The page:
White House signals allegiance with centrists on major healthcare points

White House signals allegiance with centrists on major healthcare points

White House officials have subtly steered healthcare negotiations over the most controversial disagreements between the Senate and House in favor of Democratic centrists.

Through selective media leaks, White House advisers have let it be known that President Barack ObamaBarack Hussein ObamaBiden hits new low in Gallup poll Biden's belated filibuster decision: A pretense of principle at work Obama, Springsteen releasing book based on their podcast MORE does not support the House in some of its biggest disputes with the upper chamber.


Among the most important issues, Obama’s advisers have told reporters the president made clear in a meeting with House leaders last week that he supports the Senate proposal to place a 40 percent excise tax on high-cost insurance plans.

Administration officials also leaked that Obama took the same stance in a meeting with labor union presidents, who staunchly oppose the idea, during a meeting Monday. 

Healthcare negotiators reached a tentative deal on the excise tax on Thursday but details have yet to be released.

White House officials have also told news organizations that the president supports the Senate plan to create a commission to recommend Medicare spending cuts, a proposal that House Speaker Nancy Pelosi (D-Calif.) has opposed. 

Anonymous Democratic officials have signaled that negotiators are ready to discard proposals from the House such as a 5.4 percent surtax on the nation’s highest earners and a requirement that large employers provide coverage to employees or pay new taxes.

White House officials have indicated support for some House measures, such as creating an insurance exchange on a national instead of a state-by-state basis and expanding the Medicare payroll tax to cover the investments of high earners. But these issues are considered less significant than the excise tax, employer mandate and Medicare savings commission.

At the same time, White House spokesmen have distanced Obama and his senior advisers from media reports.

“The reports you’re reading from anonymous sources are at best educated guesses, and at worst ill-informed or wishful speculation,” a White House spokesman said in a statement to reporters earlier this week.  

Late last year, the administration quietly accepted the demise of the public option, a proposal to set up a government-run insurance plan, which the House passed but centrist Democratic senators opposed.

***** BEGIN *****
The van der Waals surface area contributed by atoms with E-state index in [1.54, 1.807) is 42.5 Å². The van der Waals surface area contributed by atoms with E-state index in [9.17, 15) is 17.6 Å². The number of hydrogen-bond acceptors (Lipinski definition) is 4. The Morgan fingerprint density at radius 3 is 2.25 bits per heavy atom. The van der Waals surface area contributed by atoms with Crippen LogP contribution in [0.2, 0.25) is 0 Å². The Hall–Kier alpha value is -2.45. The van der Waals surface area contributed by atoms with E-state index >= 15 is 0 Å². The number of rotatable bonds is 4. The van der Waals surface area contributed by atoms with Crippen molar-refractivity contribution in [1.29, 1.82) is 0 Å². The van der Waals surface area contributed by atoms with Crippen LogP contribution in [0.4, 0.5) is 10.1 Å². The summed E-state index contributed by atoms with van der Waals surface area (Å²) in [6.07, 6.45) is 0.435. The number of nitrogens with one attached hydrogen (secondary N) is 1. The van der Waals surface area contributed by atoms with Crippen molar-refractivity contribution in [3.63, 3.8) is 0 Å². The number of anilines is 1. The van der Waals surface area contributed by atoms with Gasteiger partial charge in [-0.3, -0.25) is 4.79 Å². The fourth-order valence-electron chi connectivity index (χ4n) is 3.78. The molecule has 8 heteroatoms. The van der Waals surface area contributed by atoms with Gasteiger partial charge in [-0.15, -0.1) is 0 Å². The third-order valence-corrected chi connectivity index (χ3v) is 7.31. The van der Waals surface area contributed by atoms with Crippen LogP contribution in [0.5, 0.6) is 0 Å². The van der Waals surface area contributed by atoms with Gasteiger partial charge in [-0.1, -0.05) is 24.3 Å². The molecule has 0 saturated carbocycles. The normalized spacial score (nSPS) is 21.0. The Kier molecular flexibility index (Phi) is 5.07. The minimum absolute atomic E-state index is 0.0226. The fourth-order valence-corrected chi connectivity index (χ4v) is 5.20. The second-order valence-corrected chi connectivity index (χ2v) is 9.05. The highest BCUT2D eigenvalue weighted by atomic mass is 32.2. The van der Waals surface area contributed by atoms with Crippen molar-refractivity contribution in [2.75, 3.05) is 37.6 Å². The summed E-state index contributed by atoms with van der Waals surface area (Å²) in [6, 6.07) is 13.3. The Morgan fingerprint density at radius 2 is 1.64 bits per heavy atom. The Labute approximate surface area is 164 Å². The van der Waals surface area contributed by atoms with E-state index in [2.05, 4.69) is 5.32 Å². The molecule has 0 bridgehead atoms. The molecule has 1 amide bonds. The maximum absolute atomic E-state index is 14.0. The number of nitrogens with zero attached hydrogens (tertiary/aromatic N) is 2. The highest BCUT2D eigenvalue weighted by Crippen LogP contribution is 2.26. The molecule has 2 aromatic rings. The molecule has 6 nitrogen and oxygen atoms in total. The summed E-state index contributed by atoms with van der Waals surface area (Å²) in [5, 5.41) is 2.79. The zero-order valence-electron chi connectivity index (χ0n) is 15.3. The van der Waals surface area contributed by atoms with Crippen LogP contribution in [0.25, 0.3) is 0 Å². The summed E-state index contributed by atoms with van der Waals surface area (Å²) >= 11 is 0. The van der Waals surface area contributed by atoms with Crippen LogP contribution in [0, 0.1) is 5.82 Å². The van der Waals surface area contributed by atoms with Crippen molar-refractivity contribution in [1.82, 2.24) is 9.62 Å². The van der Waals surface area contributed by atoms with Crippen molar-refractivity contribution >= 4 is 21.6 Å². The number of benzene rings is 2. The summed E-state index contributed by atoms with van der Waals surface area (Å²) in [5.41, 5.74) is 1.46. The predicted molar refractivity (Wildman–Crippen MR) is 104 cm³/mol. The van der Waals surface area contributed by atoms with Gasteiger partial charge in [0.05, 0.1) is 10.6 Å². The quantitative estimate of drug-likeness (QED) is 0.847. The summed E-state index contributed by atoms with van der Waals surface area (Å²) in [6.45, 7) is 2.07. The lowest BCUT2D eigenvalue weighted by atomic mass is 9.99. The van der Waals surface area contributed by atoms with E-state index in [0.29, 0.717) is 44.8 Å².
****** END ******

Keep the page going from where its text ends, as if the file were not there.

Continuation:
Some Democratic lawmakers think the more centrist version of healthcare reform approved by the Senate is what Obama and his circle have wanted from the start.

Sen. Russ Feingold (D-Wis.) said it would be inaccurate to say that centrists such as Sens. Joe Lieberman (I-Conn.) and Ben Nelson (D-Neb.) are solely responsible for the move away from many priorities favored by liberals.  

“This bill appears to be legislation that the president wanted in the first place, so I don’t think focusing it on Lieberman really hits the truth,” Feingold said of the Senate bill last month. “I certainly think a stronger bill would have been better in every respect.”

Feingold made his statement after Senate Majority Leader Harry ReidHarry Mason ReidSenate hopefuls embrace nuking filibuster Biden fails to break GOP 'fever' Nevada governor signs law making state first presidential primary MORE (D-Nev.) decided to abandon the public option and a proposal to allow people over the age of 55 to buy Medicare coverage.

Democratic strategists note that White House Chief of Staff Rahm Emanuel has played a central role in healthcare negotiations. On Wednesday, Emanuel spent hours in the room negotiating with Pelosi and Senate Majority Leader Harry Reid (D-Nev.).

During his tenure as a Democratic lawmaker in the House, Emanuel was known for having a more centrist policy outlook than liberals who made up much of the Democratic caucus.

Emanuel, who served as chairman of the House Democratic campaign committee and the Democratic Caucus, clashed with liberal colleagues at times by pushing for the protection of vulnerable Democrats in conservative districts. Most notably, Emanuel helped block an effort to take up comprehensive immigration reform in the House, fearing it could hurt centrist Democrats at the polls.

Political strategists allied with Democratic centrists say that the Senate bill would garner more support among independent and conservative Democratic voters.

“The Senate bill would be more popular, as far as Arkansas goes,” said Robert McLarty, a Democratic political strategist based in the state. “We’re not your typical progressive Democrats. Our state is saturated with a lot of Blue Dog Democrats who are more conservative on these types of issues.”

“Based on what I know about the bill, it seems to lean toward gaining support from independents,” he said of the Senate version.

Jim Kessler, vice president for policy at Third Way, a centrist Democratic think tank, said the Senate bill could help Democrats win back independent voters who have begun deserting the party in recent polls.

“In a lot of the areas of concern to independent voters the Senate bill is just better — cost containment and the overall price tag of the bill,” he said.

A Washington Post-ABC News poll last month found that Obama’s approval rating has dropped steadily because of eroding support from political independents, especially independent male voters.

The poll found that more than six in 10 independents disapproved of his handling of healthcare.